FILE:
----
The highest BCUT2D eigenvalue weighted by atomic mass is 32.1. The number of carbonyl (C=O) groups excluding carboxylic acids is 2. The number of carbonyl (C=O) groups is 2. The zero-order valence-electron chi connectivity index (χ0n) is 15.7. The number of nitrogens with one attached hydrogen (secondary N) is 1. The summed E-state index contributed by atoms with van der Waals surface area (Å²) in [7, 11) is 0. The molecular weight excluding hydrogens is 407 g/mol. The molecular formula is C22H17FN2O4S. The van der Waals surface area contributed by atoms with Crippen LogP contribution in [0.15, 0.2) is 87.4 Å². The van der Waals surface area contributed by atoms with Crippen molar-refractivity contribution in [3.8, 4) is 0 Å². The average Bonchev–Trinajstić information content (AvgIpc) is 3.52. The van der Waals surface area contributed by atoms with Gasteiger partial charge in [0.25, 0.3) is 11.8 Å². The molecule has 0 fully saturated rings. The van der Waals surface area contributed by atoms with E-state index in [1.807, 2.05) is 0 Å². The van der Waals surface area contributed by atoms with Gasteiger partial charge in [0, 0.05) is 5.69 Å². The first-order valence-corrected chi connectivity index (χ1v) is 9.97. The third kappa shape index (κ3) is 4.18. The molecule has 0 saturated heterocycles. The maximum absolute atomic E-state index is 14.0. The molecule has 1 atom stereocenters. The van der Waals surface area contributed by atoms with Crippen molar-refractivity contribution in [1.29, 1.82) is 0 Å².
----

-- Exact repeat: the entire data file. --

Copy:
The highest BCUT2D eigenvalue weighted by atomic mass is 32.1. The number of carbonyl (C=O) groups excluding carboxylic acids is 2. The number of carbonyl (C=O) groups is 2. The zero-order valence-electron chi connectivity index (χ0n) is 15.7. The number of nitrogens with one attached hydrogen (secondary N) is 1. The summed E-state index contributed by atoms with van der Waals surface area (Å²) in [7, 11) is 0. The molecular weight excluding hydrogens is 407 g/mol. The molecular formula is C22H17FN2O4S. The van der Waals surface area contributed by atoms with Crippen LogP contribution in [0.15, 0.2) is 87.4 Å². The van der Waals surface area contributed by atoms with Crippen molar-refractivity contribution in [3.8, 4) is 0 Å². The average Bonchev–Trinajstić information content (AvgIpc) is 3.52. The van der Waals surface area contributed by atoms with Gasteiger partial charge in [0.25, 0.3) is 11.8 Å². The molecule has 0 fully saturated rings. The van der Waals surface area contributed by atoms with E-state index in [1.807, 2.05) is 0 Å². The van der Waals surface area contributed by atoms with Gasteiger partial charge in [0, 0.05) is 5.69 Å². The first-order valence-corrected chi connectivity index (χ1v) is 9.97. The third kappa shape index (κ3) is 4.18. The molecule has 0 saturated heterocycles. The maximum absolute atomic E-state index is 14.0. The molecule has 1 atom stereocenters. The van der Waals surface area contributed by atoms with Crippen molar-refractivity contribution in [1.29, 1.82) is 0 Å².